Saturday, July 07, 2012

Hives


Hives (medically known as urticaria) appear on the skin as wheals which are red, very itchy, smoothly elevated areas of skin often with a blanched center. They appear in varying shapes and sizes, from a few millimeters to several inches in diameter anywhere on the body.

It is estimated that 20% of all people will develop urticaria at some point in their lives. Hives are more common in women than in men

causes:
Hives are produced when histamine and other compounds are released from cells called mast cells, which are normally found in the skin. Histamine causes fluid to leak from the local blood vessels, leading to swelling in the skin.
Some hives are caused by allergies to such things as foods, medications, and insect stings, but in the majority of cases, no specific cause for them is ever found.

What is the treatment for hives?

The goal of treating most cases of ordinary urticaria is to relieve symptoms while the condition goes away by itself. The most commonly used oral treatments are antihistamines, which help oppose the effects of the histamine leaked by mast cells. The main side effect of antihistamines is drowsiness. Many antihistamines are available without prescription, such as diphenhydramine (Benadryl), taken in doses of 25 milligrams and chlorpheniramine (Chlor- Trimeton), taken in a dose of 4 milligrams. These can be taken up to three times a day, but because these medications can cause drowsiness, they are often taken at bedtime. Those who take them should be especially careful and be sure they are fully alert before driving or participating in other activities requiring mental concentration.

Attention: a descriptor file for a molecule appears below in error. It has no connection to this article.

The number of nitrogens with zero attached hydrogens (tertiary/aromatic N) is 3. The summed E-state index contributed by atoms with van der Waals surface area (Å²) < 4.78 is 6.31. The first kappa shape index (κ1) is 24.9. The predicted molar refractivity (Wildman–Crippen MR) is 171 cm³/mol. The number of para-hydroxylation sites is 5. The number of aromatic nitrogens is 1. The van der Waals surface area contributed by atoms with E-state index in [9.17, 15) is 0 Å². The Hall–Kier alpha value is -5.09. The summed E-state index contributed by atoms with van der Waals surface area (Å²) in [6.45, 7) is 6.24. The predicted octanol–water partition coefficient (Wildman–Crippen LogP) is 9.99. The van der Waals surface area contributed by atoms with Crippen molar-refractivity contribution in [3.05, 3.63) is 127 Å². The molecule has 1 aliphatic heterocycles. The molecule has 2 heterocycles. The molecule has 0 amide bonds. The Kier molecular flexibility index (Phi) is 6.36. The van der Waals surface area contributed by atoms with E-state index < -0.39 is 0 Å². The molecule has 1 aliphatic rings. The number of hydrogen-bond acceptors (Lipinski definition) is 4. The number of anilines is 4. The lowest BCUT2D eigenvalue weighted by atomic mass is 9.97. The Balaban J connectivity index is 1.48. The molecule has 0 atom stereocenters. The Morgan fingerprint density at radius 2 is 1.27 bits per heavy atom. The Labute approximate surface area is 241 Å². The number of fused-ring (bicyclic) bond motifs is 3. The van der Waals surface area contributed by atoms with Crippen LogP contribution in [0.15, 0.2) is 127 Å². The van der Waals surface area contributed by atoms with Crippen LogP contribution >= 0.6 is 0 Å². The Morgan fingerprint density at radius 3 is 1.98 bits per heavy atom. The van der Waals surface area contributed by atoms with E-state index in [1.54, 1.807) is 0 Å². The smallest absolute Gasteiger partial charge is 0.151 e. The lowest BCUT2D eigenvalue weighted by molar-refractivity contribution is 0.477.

cetirizine (Zyrtec, 10 milligrams), which is mildly sedating. Antihistamines that require a prescription include cyproheptadine (Periactin), which tends to cause drowsiness. Prescription antihistamines that cause little sedaton are fexofenadine (Allegra) and levocetirizine (Xyzal). Sometimes physicians combine these with other types of antihistamines called H2 blockers, such as ranitidine (Zantac) and cimetidine (Tagamet). This antihistamine list is not exhaustive. Physicians individualize treatment plans to suit specific patients and modify them depending on the clinical response. Oral steroids (prednisone, [Medrol]) can help severe cases of hives in the short term, but their usefulness is limited by the fact that many cases of hives last too long for steroid use to be continued safely. Other treatments have been used for urticaria as well, including montelukast (Singulair), ultraviolet radiation, antifungal antibiotics, agents that suppress the immune system, and tricyclic antidepressants (amitriptyline [Elavil, Endep], nortriptyline [Pamelor, Aventyl], doxepin [Sinequan, Adapin]). Evidence to support the benefit of such treatments is sparse. In ordinary cases, they are rarely needed. Topical therapies for hives are available but are generally ineffective. They include creams and lotions which help numb nerve endings and reduce itching. Some ingredients which can accomplish this are camphor, menthol, diphenhydramine , and pramoxine. Many of these topical preparations require no prescription. Cortisone- containing creams (steroids), even strong ones requiring a prescription, are not very helpful in controlling the itch of hives.

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